Tag "crazy aircraft"

This was the Focke Wulf  F-19 and yes, the “backwards tail” is called a canard.  It wound up in a museum and was destroyed in an Allied air raid.


Germany’s tail-first plane, which appears to be flying backward, soared across the Channel to visit Britain in one of its first trial flights of any length. The triangular control surface at the upper right of the photograph above is the forward end of the strange-appearing craft when it is in flight.

Planes That Go Straight Up OPEN NEW FIELDS FOR AVIATION (Mar, 1935)


By Edwin Teale

AMONG the skyscrapers of lower New York City, a few weeks ago, a strange wingless craft drifted down in a vertical landing. Its wheels touched the concrete of a pier and rolled less than a dozen feet. With balancing wings eliminated, it represented the latest style in autogiros. The flying windmill has taken another step toward the goal of a thousand inventors, the helicopter.

An autogiro can descend vertically; but it can take off only after a run. A helicopter could get out of a field the size of its landing gear. It could climb straight into the sky, could hover like a humming bird, and could drop like an elevator descending its shaft. Entirely new realms of aerial travel await the perfection of such a craft.

Super-Speed Turbo-Plane to Span Ocean (May, 1936)

Super-Speed Turbo-Plane to Span Ocean


FIVE hours out of New York and the flasher lights of the Central London Air Terminal are blinking their welcome to the Trans-Oceanic express as it glides to a swift, effortless landing.

Five hours out of New York! This and similar pictures of future transportation have been painted ever since man first flew, but today it can be said that this is no idle fancy or paper prophecy. Even the most casual review of various activities in the United States, Great Britain and France show the vast number of experiments that are now being conducted towards this very end.

COLEOPTERE (Dec, 1958)

COLEOPTERE, or Beetle, is the last word in French jet-powered VTOLs. The annular (ring-shaped) wing gives it odd outline and name. It flies vertically or horizontally.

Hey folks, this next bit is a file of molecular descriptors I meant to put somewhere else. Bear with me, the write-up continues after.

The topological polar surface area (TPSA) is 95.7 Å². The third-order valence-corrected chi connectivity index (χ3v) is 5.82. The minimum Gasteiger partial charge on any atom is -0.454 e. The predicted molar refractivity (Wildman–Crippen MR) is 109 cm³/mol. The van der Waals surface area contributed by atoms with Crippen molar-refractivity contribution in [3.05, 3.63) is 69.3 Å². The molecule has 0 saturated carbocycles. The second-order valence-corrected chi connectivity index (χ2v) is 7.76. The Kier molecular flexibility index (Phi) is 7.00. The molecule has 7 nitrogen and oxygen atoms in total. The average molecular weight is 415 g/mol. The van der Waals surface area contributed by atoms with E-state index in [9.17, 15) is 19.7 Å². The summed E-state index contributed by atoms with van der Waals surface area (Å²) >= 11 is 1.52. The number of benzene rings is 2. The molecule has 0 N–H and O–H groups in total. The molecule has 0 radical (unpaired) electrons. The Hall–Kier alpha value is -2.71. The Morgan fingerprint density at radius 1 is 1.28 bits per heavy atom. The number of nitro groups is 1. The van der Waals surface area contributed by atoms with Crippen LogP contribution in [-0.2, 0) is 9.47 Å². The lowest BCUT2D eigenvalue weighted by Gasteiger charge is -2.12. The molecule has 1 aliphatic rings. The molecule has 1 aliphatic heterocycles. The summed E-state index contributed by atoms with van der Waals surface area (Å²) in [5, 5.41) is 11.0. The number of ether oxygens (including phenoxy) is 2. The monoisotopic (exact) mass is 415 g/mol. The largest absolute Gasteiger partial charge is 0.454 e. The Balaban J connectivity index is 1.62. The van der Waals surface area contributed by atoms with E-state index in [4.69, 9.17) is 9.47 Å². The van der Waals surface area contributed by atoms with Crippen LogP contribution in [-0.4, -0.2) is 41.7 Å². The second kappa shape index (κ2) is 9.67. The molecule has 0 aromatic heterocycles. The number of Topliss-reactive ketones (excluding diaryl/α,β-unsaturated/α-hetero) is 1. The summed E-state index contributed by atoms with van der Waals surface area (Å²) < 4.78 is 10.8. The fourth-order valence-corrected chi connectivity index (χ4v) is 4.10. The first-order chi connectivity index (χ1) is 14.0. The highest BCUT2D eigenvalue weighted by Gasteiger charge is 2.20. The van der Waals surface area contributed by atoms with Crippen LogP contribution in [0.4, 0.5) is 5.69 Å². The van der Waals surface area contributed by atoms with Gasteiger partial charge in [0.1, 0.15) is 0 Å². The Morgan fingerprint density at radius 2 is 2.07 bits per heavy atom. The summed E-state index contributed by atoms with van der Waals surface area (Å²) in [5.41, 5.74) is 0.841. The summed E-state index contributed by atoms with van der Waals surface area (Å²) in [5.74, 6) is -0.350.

Future GIs to ride rocket troopship (Jul, 1964)

Future GIs to ride rocket troopship

Troop transport in 45 minutes to a brush-fire war anywhere in the world is proposed by Douglas Aircraft space engineers.

The 80-by-210-foot re-usable rocket shown at right would speed 17,000 m.p.h., carrying 1,200 troops and equipment. Landing upright, it would debark them by portable ramps, jet packs, and rope ladders.

It’s called ICARUS: Intercontinental Aerospace craft—Range Unlimited System.

Queer Wing-Flapping Plane Ascends Vertically Into Air (Feb, 1934)

Queer Wing-Flapping Plane Ascends Vertically Into Air

A QUEER-SHAPED aircraft, seemingly a combination of everything which has ever flown through the air, has proven successful in initial tests, doing just about anything in the way of performance that could be asked of a heavier-than-air craft. Jette, designer, a young Swedish engineer of Stockholm, believes his radically-designed plane will revolutionize the aviation industry.

Stubby wings like those of the earlier autogyros give the plane stability in horizontal flight. The engine drives a propeller mounted forward as in the ordinary land plane, and through gears turns the huge overhead rotor. Three flapping wings attached to the rotor move up and down as they spin, just as in an autogyro, and vanes on the inside of the rotor provide lifting force.